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U.S. Charges BitMEX Cryptocurrency Founders With Failing To Prevent Money Laundering

U.S. Charges BitMEX Cryptocurrency Founders With Failing To Prevent Money Laundering

U.S. prosecutors on Thursday filed criminal charges accusing four founders and executives of BitMEX, one of the world's largest cryptocurrency derivatives exchanges, of evading rules designed to stop money laundering.

NEW YORK: U.S. prosecutors on Thursday filed criminal charges accusing four founders and executives of BitMEX, one of the world’s largest cryptocurrency derivatives exchanges, of evading rules designed to stop money laundering.

The Department of Justice charged Arthur Hayes, Samuel Reed and Benjamin Delo, who together founded BitMEX in 2014, and Gregory Dwyer, its first employee and later head of business development, with violating the federal Bank Secrecy Act and conspiring to violate that law.

Hayes, 34, of Buffalo, New York, and Hong Kong, is chief executive of BitMEX, while Reed is its chief technology officer.

The Commodity Futures Trading Commission filed a separate civil lawsuit to halt BitMEX’s U.S. commodity derivatives business. BitMEX is short for Bitcoin Mercantile Exchange.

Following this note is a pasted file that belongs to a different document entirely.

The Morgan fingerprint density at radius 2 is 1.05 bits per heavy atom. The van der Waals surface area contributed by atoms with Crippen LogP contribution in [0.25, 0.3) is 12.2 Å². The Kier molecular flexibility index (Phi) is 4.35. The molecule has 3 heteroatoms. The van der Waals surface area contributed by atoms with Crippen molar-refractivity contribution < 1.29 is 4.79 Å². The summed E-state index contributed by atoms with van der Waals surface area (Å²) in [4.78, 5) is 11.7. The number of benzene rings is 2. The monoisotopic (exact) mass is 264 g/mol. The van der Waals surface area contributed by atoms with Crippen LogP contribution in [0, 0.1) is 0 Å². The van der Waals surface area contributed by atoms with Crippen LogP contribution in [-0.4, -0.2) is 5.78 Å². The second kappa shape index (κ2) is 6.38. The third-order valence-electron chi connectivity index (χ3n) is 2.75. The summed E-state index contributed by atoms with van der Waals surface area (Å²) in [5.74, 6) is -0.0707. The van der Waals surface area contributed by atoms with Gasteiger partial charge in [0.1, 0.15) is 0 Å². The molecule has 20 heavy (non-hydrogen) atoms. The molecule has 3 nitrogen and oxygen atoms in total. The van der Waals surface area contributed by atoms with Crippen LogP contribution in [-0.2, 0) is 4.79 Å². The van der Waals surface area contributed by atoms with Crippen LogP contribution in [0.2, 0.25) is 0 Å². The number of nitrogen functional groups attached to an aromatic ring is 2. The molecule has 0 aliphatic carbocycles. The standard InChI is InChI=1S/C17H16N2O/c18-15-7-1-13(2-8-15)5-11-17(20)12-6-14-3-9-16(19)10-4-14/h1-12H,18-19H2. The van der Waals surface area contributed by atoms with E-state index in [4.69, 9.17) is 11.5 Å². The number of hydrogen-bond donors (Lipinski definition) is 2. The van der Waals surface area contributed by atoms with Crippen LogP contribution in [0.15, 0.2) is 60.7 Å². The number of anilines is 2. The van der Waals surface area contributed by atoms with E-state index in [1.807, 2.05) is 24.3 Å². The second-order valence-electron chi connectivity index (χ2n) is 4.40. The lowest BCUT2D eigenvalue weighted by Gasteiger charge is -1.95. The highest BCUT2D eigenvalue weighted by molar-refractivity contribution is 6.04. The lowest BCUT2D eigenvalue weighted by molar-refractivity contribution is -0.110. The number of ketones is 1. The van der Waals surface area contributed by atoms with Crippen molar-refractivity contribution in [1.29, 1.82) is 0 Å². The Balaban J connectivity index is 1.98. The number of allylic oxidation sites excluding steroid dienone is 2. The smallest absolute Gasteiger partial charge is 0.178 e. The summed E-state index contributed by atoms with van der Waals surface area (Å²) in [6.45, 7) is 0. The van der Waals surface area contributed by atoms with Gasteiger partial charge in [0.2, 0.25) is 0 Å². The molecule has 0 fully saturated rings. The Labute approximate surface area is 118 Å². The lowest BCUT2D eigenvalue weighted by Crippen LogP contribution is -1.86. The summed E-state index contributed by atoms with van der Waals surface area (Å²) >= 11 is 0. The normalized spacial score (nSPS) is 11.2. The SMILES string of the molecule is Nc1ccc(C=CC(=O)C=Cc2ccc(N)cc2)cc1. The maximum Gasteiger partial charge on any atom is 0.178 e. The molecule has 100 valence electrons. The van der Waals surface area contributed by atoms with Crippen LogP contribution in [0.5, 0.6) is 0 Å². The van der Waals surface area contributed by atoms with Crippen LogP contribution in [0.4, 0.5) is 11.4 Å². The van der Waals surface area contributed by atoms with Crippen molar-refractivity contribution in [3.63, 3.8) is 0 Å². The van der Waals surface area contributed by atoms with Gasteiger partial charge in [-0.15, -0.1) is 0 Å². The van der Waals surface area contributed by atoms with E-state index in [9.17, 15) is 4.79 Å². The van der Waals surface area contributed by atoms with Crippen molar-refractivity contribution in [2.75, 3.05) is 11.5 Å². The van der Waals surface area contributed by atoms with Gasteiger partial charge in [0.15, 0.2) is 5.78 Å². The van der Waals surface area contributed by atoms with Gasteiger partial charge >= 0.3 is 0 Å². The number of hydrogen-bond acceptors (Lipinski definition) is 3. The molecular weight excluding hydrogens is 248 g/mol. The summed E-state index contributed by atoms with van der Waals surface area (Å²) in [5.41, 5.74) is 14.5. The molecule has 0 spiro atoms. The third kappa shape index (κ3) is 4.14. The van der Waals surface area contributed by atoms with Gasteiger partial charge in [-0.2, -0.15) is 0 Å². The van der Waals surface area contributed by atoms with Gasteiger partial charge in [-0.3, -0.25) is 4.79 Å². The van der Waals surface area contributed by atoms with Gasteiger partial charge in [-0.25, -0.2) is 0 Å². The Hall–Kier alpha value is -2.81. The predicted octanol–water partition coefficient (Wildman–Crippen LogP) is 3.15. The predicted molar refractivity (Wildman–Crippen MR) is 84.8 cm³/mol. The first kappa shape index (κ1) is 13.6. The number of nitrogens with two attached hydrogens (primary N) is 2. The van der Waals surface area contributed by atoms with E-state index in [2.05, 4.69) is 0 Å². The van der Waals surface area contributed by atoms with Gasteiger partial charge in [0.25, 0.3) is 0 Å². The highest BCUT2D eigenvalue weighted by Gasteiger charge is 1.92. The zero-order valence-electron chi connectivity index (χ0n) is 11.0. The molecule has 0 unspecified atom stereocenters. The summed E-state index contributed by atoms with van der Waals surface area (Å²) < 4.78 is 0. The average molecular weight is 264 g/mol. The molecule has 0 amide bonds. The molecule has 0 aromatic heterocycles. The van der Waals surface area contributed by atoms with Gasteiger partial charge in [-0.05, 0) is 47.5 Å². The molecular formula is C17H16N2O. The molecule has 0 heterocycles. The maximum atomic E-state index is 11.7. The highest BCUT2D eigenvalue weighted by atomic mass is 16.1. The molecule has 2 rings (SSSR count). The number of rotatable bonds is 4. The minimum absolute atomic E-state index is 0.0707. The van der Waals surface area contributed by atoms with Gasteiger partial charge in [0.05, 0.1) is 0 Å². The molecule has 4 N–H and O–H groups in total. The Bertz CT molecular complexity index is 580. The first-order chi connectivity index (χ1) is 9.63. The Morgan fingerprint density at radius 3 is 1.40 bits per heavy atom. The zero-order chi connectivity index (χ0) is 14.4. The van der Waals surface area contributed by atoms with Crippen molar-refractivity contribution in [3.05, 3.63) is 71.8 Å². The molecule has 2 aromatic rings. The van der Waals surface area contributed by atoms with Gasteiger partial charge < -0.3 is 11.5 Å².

“We strongly disagree with the U.S. government’s heavy-handed decision to bring these charges, and intend to defend the allegations vigorously,” a spokesman for BitMEX’s parent HDR Global Trading Ltd said.

Dwyer’s lawyer, Sean Hecker, said his client will contest the charges. Lawyers for the other individual defendants could not be identified.

An indictment filed in Manhattan federal court said the defendants flouted their obligation to implement an anti-money laundering program with a “know your customer” requirement, which they knew was needed because BitMEX served U.S. customers.

Their steps allegedly included incorporating BitMEX in the Seychelles because of its seemingly less stringent regulations, and where Hayes once bragged it would cost less to bribe authorities – just “a coconut” – than in the United States.

Prosecutors said BitMEX ultimately made itself a “vehicle” for money laundering and sanctions violations, including claims it was used to launder proceeds of a cryptocurrency hack and that customers from Iran traded on its platform.

The defendants “will soon learn the price of their alleged crimes will not be paid with tropical fruit,” FBI Assistant Director William Sweeney said in a statement.

Each count carries a maximum five-year prison term. Reed was arrested in Massachusetts and the other defendants are at large.

The case is U.S. v. Hayes et al, U.S. District Court, Southern District of New York, No. 20-cr-00500.


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